Tonight: See DOT’s Plan for the Second Avenue Bike Lane Approaching the QBoro

The DOT design is expected to include parking protection, but not during rush hour, when cyclists need it most.

Without anything to keep cars out, the Midtown section of the Second Avenue bike lane often looks like this during rush hour. Photo: Macartney Morris
Without anything to keep cars out, the Midtown section of the Second Avenue bike lane often looks like this during rush hour. Photo: Macartney Morris

Tonight, DOT will present a plan to close the gap in the Second Avenue bike lane approaching the Queensboro Bridge to Manhattan Community Board 6. Like the Second Avenue bike lane in Midtown, however, DOT’s design leaves some stretches of this bike lane without physical protection during rush hour, when cyclists need it most.

The segment north of the Queensboro Bridge is one of two remaining gaps in the Second Avenue bike lane, which DOT has been incrementally since 2010. The other gap is near the Queens-Midtown Tunnel, from 42nd Street to 34th Street. Until these gaps are closed, the only north-south protected bike route on the East Side remains incomplete.

Last summer, DOT filled in an 18-block stretch of the Second Avenue bike lane in Midtown, with one glaring omission: During rush hour, most of those blocks aren’t protected.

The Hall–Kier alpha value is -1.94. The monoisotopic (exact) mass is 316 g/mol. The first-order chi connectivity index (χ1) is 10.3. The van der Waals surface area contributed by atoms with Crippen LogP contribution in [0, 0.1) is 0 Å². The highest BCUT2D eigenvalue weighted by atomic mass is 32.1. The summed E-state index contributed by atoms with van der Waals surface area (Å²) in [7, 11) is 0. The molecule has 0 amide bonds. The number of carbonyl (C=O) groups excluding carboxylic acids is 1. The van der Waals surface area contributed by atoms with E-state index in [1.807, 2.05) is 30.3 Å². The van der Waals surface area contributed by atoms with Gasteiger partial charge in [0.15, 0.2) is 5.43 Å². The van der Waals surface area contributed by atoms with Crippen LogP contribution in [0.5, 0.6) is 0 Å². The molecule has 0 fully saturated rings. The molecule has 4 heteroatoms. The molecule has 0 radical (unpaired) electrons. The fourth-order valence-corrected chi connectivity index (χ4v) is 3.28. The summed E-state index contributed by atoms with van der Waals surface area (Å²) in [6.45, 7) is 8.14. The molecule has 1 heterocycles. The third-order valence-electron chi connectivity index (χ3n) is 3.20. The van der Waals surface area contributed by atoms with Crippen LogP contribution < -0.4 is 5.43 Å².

When traffic is most intense, the parking lane next to the bikeway is a travel lane for motor vehicles. So there’s nothing to keep drivers out of the Second Avenue bike lane between 52nd Street and 43rd Street in the morning and between 48th Street and 43rd Street in the afternoon until 7 p.m. Without the parking lane providing separation, delivery vehicles obstruct the bike lane, as Astoria resident Macartney Morris has documented.

In 2016, DOT said it planned to install “low-profile tuff curbs” — plastic barriers — along the bike lane to keep motorists out when the parking lane isn’t in effect. But when the bike lane went in the next summer, the tuff curbs were nowhere to be found. DOT said they had to be nixed “due to safety and accessibility concerns raised during additional design review and product testing.”

Some or all of the new nine-block bike lane segment will function the same way, exposed to traffic and illegal parking during rush hour, according to a source who’s been briefed on the plan.

Tonight’s meeting starts at 7 p.m. at the NYU School of Dentistry, 433 First Avenue.

A second presentation to Community Board 8, which includes almost all of the project area, is scheduled for next Monday. Advocates will focus on that meeting to make their case for better protection.

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DOT Will Fill in Most of the Second Avenue Bike Lane Gap in Midtown

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DOT will present plans this spring to fill most, but not all, of the remaining gaps in the north-south protected bike lanes on the East Side of Manhattan. Significantly, DOT intends to create a physically protected bike lane on Second Avenue between 59th Street and 43rd Street. Combined with the bike lane extension coming to the Upper East Side […]